In fifth grade, when my teacher asked my class to write a report on our favorite author, I knew immediately who to choose: Carolyn Keene. The mastermind behind Nancy Drew, my favorite female sleuth, Carolyn Keene churned out one page-turner after another, keeping me up past my bedtime and making cable TV dull by comparison.
That day after school, I rushed home to start my research, heading straight to the leather-bound set of encyclopedias in our family room, index cards in hand. It didn’t take long for me to learn that Carolyn Keene didn’t actually exist. Like her stories, she was a work of fiction, a mere pseudonym for a group of ghostwriters. I wanted to pack up my Nancy Drew paper-backs and never read another one.
Fast forward to today, and Carolyn Keene is less of a disappointment and more an example of what can happen when a team of people get together to create interesting stories and content. Had Carolyn Keene been a real person, working on her own, she couldn’t have generated so many good stories across so many decades. Collectively, the ghostwriters created a cohesive body of work enjoyed by generations of thrill-seeking preteens.
I think about Carolyn Keene in my own work as a content marketing writer, which involves ghostwriting for professionals at every rung of the ladder, across many fields. CEOs of major corporations, lead scientists at startups, principals of schools, contractors managing work sites — they all use ghostwriters, whether because they don’t have time to keep up with a regular publishing schedule, or because they struggle to tell their stories and get their points across in a way that pushes forward their marketing and business goals.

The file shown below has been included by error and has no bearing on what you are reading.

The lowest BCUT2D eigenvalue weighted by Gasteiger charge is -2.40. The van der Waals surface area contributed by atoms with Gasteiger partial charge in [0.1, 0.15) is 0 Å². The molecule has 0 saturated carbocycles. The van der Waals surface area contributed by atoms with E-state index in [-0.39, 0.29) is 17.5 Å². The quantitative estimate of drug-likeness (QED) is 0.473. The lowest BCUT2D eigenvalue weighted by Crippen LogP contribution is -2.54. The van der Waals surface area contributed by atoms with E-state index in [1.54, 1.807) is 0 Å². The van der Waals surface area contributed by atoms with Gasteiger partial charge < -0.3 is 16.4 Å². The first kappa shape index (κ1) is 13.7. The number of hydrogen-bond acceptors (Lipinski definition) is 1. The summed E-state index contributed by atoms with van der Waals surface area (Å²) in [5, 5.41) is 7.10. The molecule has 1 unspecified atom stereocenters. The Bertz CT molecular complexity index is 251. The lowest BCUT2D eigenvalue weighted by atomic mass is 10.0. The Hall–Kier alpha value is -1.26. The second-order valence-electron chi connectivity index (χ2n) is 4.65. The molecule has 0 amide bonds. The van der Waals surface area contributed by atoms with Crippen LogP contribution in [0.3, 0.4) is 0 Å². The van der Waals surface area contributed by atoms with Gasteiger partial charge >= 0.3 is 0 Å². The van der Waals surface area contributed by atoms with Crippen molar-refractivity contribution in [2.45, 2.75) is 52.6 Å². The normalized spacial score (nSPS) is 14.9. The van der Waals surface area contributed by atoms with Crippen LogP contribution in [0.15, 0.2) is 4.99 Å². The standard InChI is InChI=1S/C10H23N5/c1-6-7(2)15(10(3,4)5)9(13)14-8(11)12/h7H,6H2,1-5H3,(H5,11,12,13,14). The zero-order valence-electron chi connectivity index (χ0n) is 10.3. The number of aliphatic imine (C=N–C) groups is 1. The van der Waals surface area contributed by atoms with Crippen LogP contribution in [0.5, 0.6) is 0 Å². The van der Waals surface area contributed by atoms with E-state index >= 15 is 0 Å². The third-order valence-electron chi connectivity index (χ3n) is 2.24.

A good ghostwriting partnership can be a real boon to your business, but there are some things you need to understand about the process (and figure out about yourself) to make it work. How, exactly, can a ghostwriter help, and what can you do to make your partnership a success?
If you’re like most professionals in the modern world, you’re stretched thin and could probably use a few more hours in your work day. But alas, you can’t alter time. And sleep is important.
Writing and publishing content aren’t core parts of most professionals’ jobs. So the idea of publishing professional-grade blog posts and case studies consistently just isn’t realistic. That’s where a good ghostwriter can come in, helping you find and hone your voice, share your expertise, and tell stories in ways that enable your company to achieve some high-level goals. These include:
- Establishing yourselves as thought leaders
- Building brand awareness
- Generating leads and making full use of marketing automation
- Attracting partners
- Targeting a particular audience
- Cultivating relationships with customers
- Staying on top of your editorial calendar
This is a tall order, whether you’re a health system administrator stuck in meetings all day, an architect out in the field, or a software developer troubleshooting code. Your time is valuable, and chances are, your company can’t afford to have you spend hours doing something you weren’t trained to do. So it makes sense to work with a trusted ghostwriter who can create the kind of high-quality, strategic content your company needs — all in the timeframe it needs it.
The hold ups
Despite the widespread use of ghostwriters in the business world, you might be on the fence about hiring one. Maybe you question how an outside writer could possibly create substantive work about your narrow field — indoor air pollution from solid fuels, for instance — or you feel guilty at the thought of hiring someone to do your work for you.